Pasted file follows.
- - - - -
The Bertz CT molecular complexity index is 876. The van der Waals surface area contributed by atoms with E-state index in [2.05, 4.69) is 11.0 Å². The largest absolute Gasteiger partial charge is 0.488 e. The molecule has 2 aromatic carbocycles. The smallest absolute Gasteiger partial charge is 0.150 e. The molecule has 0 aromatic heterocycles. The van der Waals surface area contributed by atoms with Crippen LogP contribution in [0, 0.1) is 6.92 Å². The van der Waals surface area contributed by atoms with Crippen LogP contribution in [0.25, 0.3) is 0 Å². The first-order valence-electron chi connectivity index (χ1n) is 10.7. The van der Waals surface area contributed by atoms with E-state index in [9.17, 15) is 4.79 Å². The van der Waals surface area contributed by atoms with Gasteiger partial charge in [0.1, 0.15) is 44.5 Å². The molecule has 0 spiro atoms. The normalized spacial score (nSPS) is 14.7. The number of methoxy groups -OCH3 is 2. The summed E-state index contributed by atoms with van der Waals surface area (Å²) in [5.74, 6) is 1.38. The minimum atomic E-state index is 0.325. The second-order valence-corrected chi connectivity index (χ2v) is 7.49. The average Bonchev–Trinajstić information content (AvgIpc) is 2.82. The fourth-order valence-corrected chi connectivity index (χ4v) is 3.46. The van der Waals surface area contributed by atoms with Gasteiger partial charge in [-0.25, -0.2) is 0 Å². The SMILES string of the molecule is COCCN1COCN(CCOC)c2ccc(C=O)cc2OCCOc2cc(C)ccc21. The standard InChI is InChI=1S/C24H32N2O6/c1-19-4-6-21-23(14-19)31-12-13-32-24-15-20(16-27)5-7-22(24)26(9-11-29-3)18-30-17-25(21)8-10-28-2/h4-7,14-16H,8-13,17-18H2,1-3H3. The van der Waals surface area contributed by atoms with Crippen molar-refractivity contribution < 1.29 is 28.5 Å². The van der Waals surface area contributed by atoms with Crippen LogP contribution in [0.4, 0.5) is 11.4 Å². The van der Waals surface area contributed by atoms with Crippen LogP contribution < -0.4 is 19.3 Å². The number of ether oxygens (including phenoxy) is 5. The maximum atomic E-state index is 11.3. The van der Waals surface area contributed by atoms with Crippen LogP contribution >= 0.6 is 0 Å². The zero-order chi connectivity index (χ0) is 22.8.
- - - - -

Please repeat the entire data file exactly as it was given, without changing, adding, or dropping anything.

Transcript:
The Bertz CT molecular complexity index is 876. The van der Waals surface area contributed by atoms with E-state index in [2.05, 4.69) is 11.0 Å². The largest absolute Gasteiger partial charge is 0.488 e. The molecule has 2 aromatic carbocycles. The smallest absolute Gasteiger partial charge is 0.150 e. The molecule has 0 aromatic heterocycles. The van der Waals surface area contributed by atoms with Crippen LogP contribution in [0, 0.1) is 6.92 Å². The van der Waals surface area contributed by atoms with Crippen LogP contribution in [0.25, 0.3) is 0 Å². The first-order valence-electron chi connectivity index (χ1n) is 10.7. The van der Waals surface area contributed by atoms with E-state index in [9.17, 15) is 4.79 Å². The van der Waals surface area contributed by atoms with Gasteiger partial charge in [0.1, 0.15) is 44.5 Å². The molecule has 0 spiro atoms. The normalized spacial score (nSPS) is 14.7. The number of methoxy groups -OCH3 is 2. The summed E-state index contributed by atoms with van der Waals surface area (Å²) in [5.74, 6) is 1.38. The minimum atomic E-state index is 0.325. The second-order valence-corrected chi connectivity index (χ2v) is 7.49. The average Bonchev–Trinajstić information content (AvgIpc) is 2.82. The fourth-order valence-corrected chi connectivity index (χ4v) is 3.46. The van der Waals surface area contributed by atoms with Gasteiger partial charge in [-0.25, -0.2) is 0 Å². The SMILES string of the molecule is COCCN1COCN(CCOC)c2ccc(C=O)cc2OCCOc2cc(C)ccc21. The standard InChI is InChI=1S/C24H32N2O6/c1-19-4-6-21-23(14-19)31-12-13-32-24-15-20(16-27)5-7-22(24)26(9-11-29-3)18-30-17-25(21)8-10-28-2/h4-7,14-16H,8-13,17-18H2,1-3H3. The van der Waals surface area contributed by atoms with Crippen molar-refractivity contribution < 1.29 is 28.5 Å². The van der Waals surface area contributed by atoms with Crippen LogP contribution in [0.4, 0.5) is 11.4 Å². The van der Waals surface area contributed by atoms with Crippen LogP contribution < -0.4 is 19.3 Å². The number of ether oxygens (including phenoxy) is 5. The maximum atomic E-state index is 11.3. The van der Waals surface area contributed by atoms with Crippen LogP contribution >= 0.6 is 0 Å². The zero-order chi connectivity index (χ0) is 22.8.